When breastfeeding is not recommended
Are there any particular conditions or situations in which you cannot breastfeed? In some special cases, the doctor may advise against breastfeeding the baby. For example, if you take certain medications or if you have been diagnosed with a medical condition. We see when breastfeeding is not recommended.
In this article
- Contraindications to breastfeeding
- Medicines and breastfeeding
- When it is still possible to breastfeed
Contraindications to breastfeeding
Women with certain chronic diseases may be advised not to breastfeed or to take steps to ensure their health while breastfeeding. Eg:
- women who have the diabetes they should monitor their blood sugar levels regularly, as they may need to reduce insulin and may need a snack before or while breastfeeding;
- women underweight, including those with thyroid problems or certain bowel diseases, may need to increase calories to maintain their health while breastfeeding;
- women who have undergone a breast surgery they may have some difficulties with breastfeeding in the past;
- Babies who have galactosemia, a rare metabolic disease in which the body cannot digest the sugar galactose, should not be breastfed because galactose builds up and becomes toxic, causing liver problems, intellectual and developmental disabilities;
- as the Ministry of Health explains, permanent abstention from breastfeeding for HIV-infected women is justified.
It is also advisable to temporarily suspend breastfeeding in cases where the mother is in such a health condition that she cannot take care of her child, or is suffering from a Herpes simplex virus infection in the nipple.
Galactosemia is detected by neonatal screening and early diagnosis allows immediate initiation of appropriate treatment and diet.
Read also: Medicines and breastfeeding: the guide of the Ministry of Health
Medicines and breastfeeding
Some medications are known to be dangerous for infants because they can be passed to the baby through the breast milk. Women taking certain medicines should speak to their doctor before starting breastfeeding, for example:
- Antiretroviral drugs (for the treatment of HIV / AIDS)
- Contraceptive drugs containing estrogen, until breastfeeding has been well set up and started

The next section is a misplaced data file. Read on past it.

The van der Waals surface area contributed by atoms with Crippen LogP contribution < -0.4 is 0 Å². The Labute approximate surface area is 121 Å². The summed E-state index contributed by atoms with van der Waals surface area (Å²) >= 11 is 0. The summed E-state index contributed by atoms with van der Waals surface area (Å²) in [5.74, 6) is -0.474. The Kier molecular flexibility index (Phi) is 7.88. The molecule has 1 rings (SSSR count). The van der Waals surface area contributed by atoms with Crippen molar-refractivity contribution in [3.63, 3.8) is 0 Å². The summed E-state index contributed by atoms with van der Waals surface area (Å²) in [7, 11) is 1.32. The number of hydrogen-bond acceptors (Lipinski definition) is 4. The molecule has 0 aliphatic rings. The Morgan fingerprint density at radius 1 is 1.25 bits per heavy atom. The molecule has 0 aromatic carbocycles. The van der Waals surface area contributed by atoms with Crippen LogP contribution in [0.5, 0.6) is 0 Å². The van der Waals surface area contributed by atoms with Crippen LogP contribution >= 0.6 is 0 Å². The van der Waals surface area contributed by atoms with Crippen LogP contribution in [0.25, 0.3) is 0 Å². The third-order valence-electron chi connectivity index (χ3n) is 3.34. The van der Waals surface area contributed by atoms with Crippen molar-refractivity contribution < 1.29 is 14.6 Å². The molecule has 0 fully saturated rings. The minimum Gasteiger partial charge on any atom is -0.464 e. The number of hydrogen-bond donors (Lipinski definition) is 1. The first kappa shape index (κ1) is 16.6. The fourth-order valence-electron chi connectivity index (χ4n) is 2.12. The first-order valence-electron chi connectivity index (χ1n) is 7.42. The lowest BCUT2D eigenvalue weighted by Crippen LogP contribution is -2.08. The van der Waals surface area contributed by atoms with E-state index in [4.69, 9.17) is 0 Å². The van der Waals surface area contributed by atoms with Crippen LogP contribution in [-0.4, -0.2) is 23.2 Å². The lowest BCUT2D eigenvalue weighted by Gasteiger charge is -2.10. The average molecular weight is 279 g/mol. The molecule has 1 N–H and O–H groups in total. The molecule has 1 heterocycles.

- Cancer chemotherapy drugs
- Some medications prescribed for migraine treatment
- Mood stabilizers, such as lithium and lamotrigine
- Sleep medications.
Also, women who undergo radiotherapy they should not breastfeed, although some therapies may require only a short interruption of breastfeeding.
In general, before taking any medicine or even a natural supplement, it is important to ask your doctor if you can continue breastfeeding.
When it is still possible to breastfeed
You can still breastfeed if:
- Do you have silicone breast implants: it is now known that, even with breast implants, it is possible and safe to breastfeed.
- You have hepatitis: if you have hepatitis B you can still breastfeed safely, even before the baby is fully immunized. If you have hepatitis C you can breastfeed unless the nipples are cracked or bleeding, in which case it is advisable to wait for the nipples to heal.
- Take some medications: Most medicines are safe in breastfeeding, but it is important to always consult with your doctor.
- Fumi: Although pediatricians and doctors recommend that women stop smoking during pregnancy and breastfeeding, smoking is not a contraindication for breastfeeding. However, it is important to try to quit and be aware of the short and long term effects that secondhand smoke can have on children.
- Drink alcohol from time to time: Drink in moderation, limit alcohol consumption and try to delay breastfeeding for several hours after drinking.
- Womens Health
- Ministry of Health
- breastfeeding problems